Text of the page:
coronavirus pandemic

In High Heat, Vermonters Urged to Continue Physical Distancing

Gov. Phil Scott wants people to keep their distance on beaches and in other busy summer spots, to reduce the risk of new transmissions of coronavirus

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Record-breaking heat across much of Vermont Wednesday came on the same day the state announced it had no patients in the hospital because of COVID-19.

That was the first time that has been true since early March, according to data published Wednesday by the Vermont Department of Health.

With the hot weather sending Vermonters to beaches and other spots to cool off, state officials renewed their plea for people to maintain physical distancing—to prevent a new spike in coronavirus infections.

The virus is still quite active in other parts of New England, and can be spread person-to-person before a patient shows symptoms, health officials have reminded Vermonters.

"It is a very hot day," observed Adega Bulle of Burlington, who took her two kids for ice cream from the well-known summer spot Beansie's, a school bus converted to a quick-serve eatery located alongside Battery Park.

The ice cream was just what Bulle wanted when the temperatures in Burlington reached 94, breaking a record for both Wednesday's date and for the month of May.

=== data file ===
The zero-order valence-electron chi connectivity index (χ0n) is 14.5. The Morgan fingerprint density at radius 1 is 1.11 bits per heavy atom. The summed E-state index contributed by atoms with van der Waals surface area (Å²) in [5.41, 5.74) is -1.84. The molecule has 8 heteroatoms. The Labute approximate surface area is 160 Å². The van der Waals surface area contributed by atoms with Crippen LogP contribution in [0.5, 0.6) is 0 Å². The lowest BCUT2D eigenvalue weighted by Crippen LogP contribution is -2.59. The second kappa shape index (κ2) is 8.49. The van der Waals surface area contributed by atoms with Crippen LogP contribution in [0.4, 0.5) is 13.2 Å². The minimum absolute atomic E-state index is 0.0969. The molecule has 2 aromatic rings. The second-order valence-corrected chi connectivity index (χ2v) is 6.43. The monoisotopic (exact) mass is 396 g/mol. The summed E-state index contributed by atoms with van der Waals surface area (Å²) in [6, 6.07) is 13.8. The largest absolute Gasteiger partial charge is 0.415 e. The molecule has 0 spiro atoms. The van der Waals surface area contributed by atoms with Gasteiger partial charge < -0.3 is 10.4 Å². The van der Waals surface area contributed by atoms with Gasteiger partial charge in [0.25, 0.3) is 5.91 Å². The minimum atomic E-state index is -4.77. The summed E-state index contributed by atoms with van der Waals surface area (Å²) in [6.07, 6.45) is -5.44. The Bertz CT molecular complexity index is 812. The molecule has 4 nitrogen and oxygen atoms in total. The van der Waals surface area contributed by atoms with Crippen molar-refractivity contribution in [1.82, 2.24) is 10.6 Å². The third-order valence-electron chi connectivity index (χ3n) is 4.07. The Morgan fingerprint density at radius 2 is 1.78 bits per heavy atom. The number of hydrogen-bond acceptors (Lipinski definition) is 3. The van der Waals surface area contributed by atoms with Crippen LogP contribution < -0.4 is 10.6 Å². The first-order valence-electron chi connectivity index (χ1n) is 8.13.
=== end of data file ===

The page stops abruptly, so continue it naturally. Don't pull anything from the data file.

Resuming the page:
"It's an early summer," the mother said, sitting in the shade of a tree enjoying her ice cream with her children.

Beansie's has instituted new physical distancing measures. It now has standing menus keeping customers spaced apart, so they're not crowding the ordering or pick-up windows.

"It's worth it for safety," Chris Corron of Beansie's said.

The additions are the kind of adjustments Vermont's governor and health commissioner like seeing as temperatures climb.

The Scott administration is looking to communicate a new balance between the message to stay vigilant—to keep up with hygiene and distancing to continue driving down the spread of COVID-19—with the reality masks can get uncomfortable in the heat.

"On these days where it's very hot, we have to keep in mind if you can physically distance yourself from others, you don't have to wear a mask if you're outside—if you can physically separate yourself," said Gov. Phil Scott, R-Vermont. "So it's not as though you always have to wear the mask. You just have to make sure you're not in the vicinity of someone else."

People entering stores or likely to encounter others are still asked to wear face coverings, and they are mandated in some communities and establishments.

At Burlington's North Beach, NECN and NBC10 Boston spotted folks cooling off in Lake Champlain while remembering the recommendations to not get too close to other groups.

"You have to adjust to the new normal and adapt to what's going on now," said beach-goer Macy Ryea.

"We tend to keep to ourselves regardless of where we go, so keeping a distance from people is what we were aiming for," added Alivia Bergeron, who came to North Beach with Ryea.

Just as COVID-19 taught us to be mindful of our vulnerable neighbors, Vermont's health commissioner, Dr. Mark Levine, said he wants the same to be true on hot days like this.

Levine urged Vermonters to check on their elderly friends and relatives, to make sure they're comfortable in the record-breaking heat.

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